Somerset Wildlife Trust

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Heart of the Levels

(Langport, Somerton and surrounding parishes)

Where are we and what do we do?

We’re centred on Langport and Somerton, but our supporters come from all surrounding parishes from Fivehead to Keinton Mandeville, Hambridge to Compton Dundon and a lot more besides. Our interest in nature is much wider than these geographical boundaries, talks ranging across the natural world from bees to killer whales, buzzards to herbal remedies.

Check out our future events on the left side of this page. Meetings are held in the Parish Rooms in the Market Place, Somerton at 7:30 pm.

We also conduct local walks which are accompanied by guides who can help with identification and information on flora and fauna. We are open to all ages and interests and encourage families to join us.

New Heart of the Levels Wildlife Facebook Page

To keep you up-to-date with Heart of the Levels news and events, and what is going on out and about in the wildlife reserves managed by the Trust in this area, look at the new Facebook created by the Heart of the Levels Committee.  The web address for the page is

We would be interested to hear from you if you have additional information or sightings that we could use.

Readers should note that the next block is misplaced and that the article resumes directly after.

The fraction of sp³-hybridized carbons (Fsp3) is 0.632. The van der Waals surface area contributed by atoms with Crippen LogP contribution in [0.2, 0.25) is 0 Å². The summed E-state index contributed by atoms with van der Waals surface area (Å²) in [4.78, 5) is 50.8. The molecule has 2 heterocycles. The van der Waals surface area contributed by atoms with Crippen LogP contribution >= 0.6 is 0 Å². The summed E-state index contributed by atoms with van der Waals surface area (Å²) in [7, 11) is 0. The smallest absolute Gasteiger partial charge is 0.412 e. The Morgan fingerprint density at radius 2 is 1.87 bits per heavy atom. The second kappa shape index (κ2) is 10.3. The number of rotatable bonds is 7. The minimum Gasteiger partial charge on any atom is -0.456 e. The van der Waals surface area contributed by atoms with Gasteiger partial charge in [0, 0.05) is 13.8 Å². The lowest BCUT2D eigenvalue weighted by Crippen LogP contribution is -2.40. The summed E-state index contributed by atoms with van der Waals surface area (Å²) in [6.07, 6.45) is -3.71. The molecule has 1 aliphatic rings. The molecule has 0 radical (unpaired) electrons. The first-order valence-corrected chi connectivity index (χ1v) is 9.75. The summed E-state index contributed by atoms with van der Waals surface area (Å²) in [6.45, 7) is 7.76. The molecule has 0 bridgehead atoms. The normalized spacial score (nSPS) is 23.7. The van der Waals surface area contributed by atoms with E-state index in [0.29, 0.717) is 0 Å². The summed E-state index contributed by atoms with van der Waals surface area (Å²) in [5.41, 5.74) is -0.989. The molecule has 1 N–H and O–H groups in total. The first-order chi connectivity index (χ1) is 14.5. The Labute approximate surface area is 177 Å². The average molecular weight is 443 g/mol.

Scenes from the Heart of the Levels

Local photographs by Chris Chappel.

Female Kestrel      Four Spot Chaser

What else can we offer?

Within the Heart of the Levels area lie some of the county's most threatened habitats and precious species and Somerset Wildlife Trust manages its own nature reserves to give them the protection that they deserve. These reserves are right on our doorstep and are great places to enjoy and to explore the wildlife and landscapes that we often take for granted. Click on the links below for more details of some of our close reserves:

Aller and Beer Woods (ST412 317) are just north of Langport. Noted not just for the exceptional diversity of wildlife but the views over King’s Sedgemoor are breath-taking.

Great Breach Wood (ST505 325) is north east of Somerton and the site has 170 county notable species, many nationally scarce invertebrate species and several Red Data Book beetles, moths and flies.

New Hill and Tanager (ST498 317) is one of a series of reserves, with Gilling Down immediately to the north, Great Breach Wood immediately to the east and Dundon Beacon half a mile to the west and comprises two blocks of former limestone downland and woodland on the western escarpment of the Polden Hills.

Green Down (ST518288) consists of lias limestone downland and scrub and holds one of the jewels in the crown with the largest population of Large Blue butterflies in the country.

Please come and join us.

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